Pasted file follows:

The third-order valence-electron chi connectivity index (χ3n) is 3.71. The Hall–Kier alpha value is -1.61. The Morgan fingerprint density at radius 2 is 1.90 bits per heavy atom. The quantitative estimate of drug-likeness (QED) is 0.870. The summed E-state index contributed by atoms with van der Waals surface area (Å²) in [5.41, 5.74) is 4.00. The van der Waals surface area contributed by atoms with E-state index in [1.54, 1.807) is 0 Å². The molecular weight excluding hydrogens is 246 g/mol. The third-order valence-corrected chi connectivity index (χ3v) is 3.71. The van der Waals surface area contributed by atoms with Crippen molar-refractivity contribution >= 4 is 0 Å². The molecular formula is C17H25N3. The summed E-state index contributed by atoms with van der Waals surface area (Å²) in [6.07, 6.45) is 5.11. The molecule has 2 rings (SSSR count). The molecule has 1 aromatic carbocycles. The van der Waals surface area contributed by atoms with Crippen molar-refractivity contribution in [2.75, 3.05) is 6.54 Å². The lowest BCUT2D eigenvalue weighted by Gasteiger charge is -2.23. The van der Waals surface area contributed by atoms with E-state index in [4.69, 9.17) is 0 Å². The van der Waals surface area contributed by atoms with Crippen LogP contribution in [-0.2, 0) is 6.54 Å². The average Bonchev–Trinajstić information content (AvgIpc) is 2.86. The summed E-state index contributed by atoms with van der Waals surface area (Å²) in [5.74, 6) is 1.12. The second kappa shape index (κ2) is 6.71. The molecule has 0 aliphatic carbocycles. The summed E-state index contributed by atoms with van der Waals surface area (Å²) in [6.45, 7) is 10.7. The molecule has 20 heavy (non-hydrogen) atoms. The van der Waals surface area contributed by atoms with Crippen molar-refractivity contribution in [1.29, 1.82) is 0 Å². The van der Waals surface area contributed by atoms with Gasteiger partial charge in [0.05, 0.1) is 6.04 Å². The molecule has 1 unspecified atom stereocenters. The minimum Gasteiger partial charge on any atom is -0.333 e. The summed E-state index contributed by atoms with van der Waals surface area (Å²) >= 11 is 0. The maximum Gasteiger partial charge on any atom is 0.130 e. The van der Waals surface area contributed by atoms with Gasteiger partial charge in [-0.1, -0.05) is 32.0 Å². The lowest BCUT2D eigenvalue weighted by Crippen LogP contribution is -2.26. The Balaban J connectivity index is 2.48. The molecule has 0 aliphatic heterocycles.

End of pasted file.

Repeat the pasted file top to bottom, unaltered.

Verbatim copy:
The third-order valence-electron chi connectivity index (χ3n) is 3.71. The Hall–Kier alpha value is -1.61. The Morgan fingerprint density at radius 2 is 1.90 bits per heavy atom. The quantitative estimate of drug-likeness (QED) is 0.870. The summed E-state index contributed by atoms with van der Waals surface area (Å²) in [5.41, 5.74) is 4.00. The van der Waals surface area contributed by atoms with E-state index in [1.54, 1.807) is 0 Å². The molecular weight excluding hydrogens is 246 g/mol. The third-order valence-corrected chi connectivity index (χ3v) is 3.71. The van der Waals surface area contributed by atoms with Crippen molar-refractivity contribution >= 4 is 0 Å². The molecular formula is C17H25N3. The summed E-state index contributed by atoms with van der Waals surface area (Å²) in [6.07, 6.45) is 5.11. The molecule has 2 rings (SSSR count). The molecule has 1 aromatic carbocycles. The van der Waals surface area contributed by atoms with Crippen molar-refractivity contribution in [2.75, 3.05) is 6.54 Å². The lowest BCUT2D eigenvalue weighted by Gasteiger charge is -2.23. The van der Waals surface area contributed by atoms with E-state index in [4.69, 9.17) is 0 Å². The van der Waals surface area contributed by atoms with Crippen LogP contribution in [-0.2, 0) is 6.54 Å². The average Bonchev–Trinajstić information content (AvgIpc) is 2.86. The summed E-state index contributed by atoms with van der Waals surface area (Å²) in [5.74, 6) is 1.12. The second kappa shape index (κ2) is 6.71. The molecule has 0 aliphatic carbocycles. The summed E-state index contributed by atoms with van der Waals surface area (Å²) in [6.45, 7) is 10.7. The molecule has 20 heavy (non-hydrogen) atoms. The van der Waals surface area contributed by atoms with Crippen molar-refractivity contribution in [1.29, 1.82) is 0 Å². The van der Waals surface area contributed by atoms with Gasteiger partial charge in [0.05, 0.1) is 6.04 Å². The molecule has 1 unspecified atom stereocenters. The minimum Gasteiger partial charge on any atom is -0.333 e. The summed E-state index contributed by atoms with van der Waals surface area (Å²) >= 11 is 0. The maximum Gasteiger partial charge on any atom is 0.130 e. The van der Waals surface area contributed by atoms with Gasteiger partial charge in [-0.1, -0.05) is 32.0 Å². The lowest BCUT2D eigenvalue weighted by Crippen LogP contribution is -2.26. The Balaban J connectivity index is 2.48. The molecule has 0 aliphatic heterocycles.